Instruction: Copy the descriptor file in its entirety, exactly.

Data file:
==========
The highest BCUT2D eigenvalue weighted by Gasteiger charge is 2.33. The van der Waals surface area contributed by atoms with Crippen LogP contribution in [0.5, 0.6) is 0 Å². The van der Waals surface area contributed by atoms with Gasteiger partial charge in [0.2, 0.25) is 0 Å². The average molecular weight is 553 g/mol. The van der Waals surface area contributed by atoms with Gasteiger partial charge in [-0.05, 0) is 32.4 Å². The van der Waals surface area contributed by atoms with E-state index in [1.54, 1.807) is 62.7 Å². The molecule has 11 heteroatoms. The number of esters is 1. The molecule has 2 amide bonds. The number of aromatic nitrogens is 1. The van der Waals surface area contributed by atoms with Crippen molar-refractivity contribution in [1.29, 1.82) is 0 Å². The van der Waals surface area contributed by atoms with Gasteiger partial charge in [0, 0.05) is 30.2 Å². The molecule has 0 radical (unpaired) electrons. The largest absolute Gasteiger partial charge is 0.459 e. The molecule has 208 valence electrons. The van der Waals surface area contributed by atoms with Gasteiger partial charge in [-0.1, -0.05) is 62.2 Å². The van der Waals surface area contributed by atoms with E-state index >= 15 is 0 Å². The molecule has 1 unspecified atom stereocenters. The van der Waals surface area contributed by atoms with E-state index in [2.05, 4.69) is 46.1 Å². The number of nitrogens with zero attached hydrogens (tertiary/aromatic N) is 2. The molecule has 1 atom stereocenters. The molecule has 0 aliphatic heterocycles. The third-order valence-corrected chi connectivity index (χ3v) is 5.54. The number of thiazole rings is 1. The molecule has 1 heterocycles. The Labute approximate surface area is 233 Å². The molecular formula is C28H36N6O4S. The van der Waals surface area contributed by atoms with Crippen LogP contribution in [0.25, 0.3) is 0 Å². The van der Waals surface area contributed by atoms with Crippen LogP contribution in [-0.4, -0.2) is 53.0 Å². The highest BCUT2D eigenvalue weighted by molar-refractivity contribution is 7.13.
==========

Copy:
The highest BCUT2D eigenvalue weighted by Gasteiger charge is 2.33. The van der Waals surface area contributed by atoms with Crippen LogP contribution in [0.5, 0.6) is 0 Å². The van der Waals surface area contributed by atoms with Gasteiger partial charge in [0.2, 0.25) is 0 Å². The average molecular weight is 553 g/mol. The van der Waals surface area contributed by atoms with Gasteiger partial charge in [-0.05, 0) is 32.4 Å². The van der Waals surface area contributed by atoms with E-state index in [1.54, 1.807) is 62.7 Å². The molecule has 11 heteroatoms. The number of esters is 1. The molecule has 2 amide bonds. The number of aromatic nitrogens is 1. The van der Waals surface area contributed by atoms with Crippen molar-refractivity contribution in [1.29, 1.82) is 0 Å². The van der Waals surface area contributed by atoms with Gasteiger partial charge in [0, 0.05) is 30.2 Å². The molecule has 0 radical (unpaired) electrons. The largest absolute Gasteiger partial charge is 0.459 e. The molecule has 208 valence electrons. The van der Waals surface area contributed by atoms with Gasteiger partial charge in [-0.1, -0.05) is 62.2 Å². The van der Waals surface area contributed by atoms with E-state index >= 15 is 0 Å². The molecule has 1 unspecified atom stereocenters. The van der Waals surface area contributed by atoms with E-state index in [2.05, 4.69) is 46.1 Å². The number of nitrogens with zero attached hydrogens (tertiary/aromatic N) is 2. The molecule has 1 atom stereocenters. The molecule has 0 aliphatic heterocycles. The third-order valence-corrected chi connectivity index (χ3v) is 5.54. The number of thiazole rings is 1. The molecule has 1 heterocycles. The Labute approximate surface area is 233 Å². The molecular formula is C28H36N6O4S. The van der Waals surface area contributed by atoms with Crippen LogP contribution in [0.25, 0.3) is 0 Å². The van der Waals surface area contributed by atoms with Crippen LogP contribution in [-0.4, -0.2) is 53.0 Å². The highest BCUT2D eigenvalue weighted by molar-refractivity contribution is 7.13.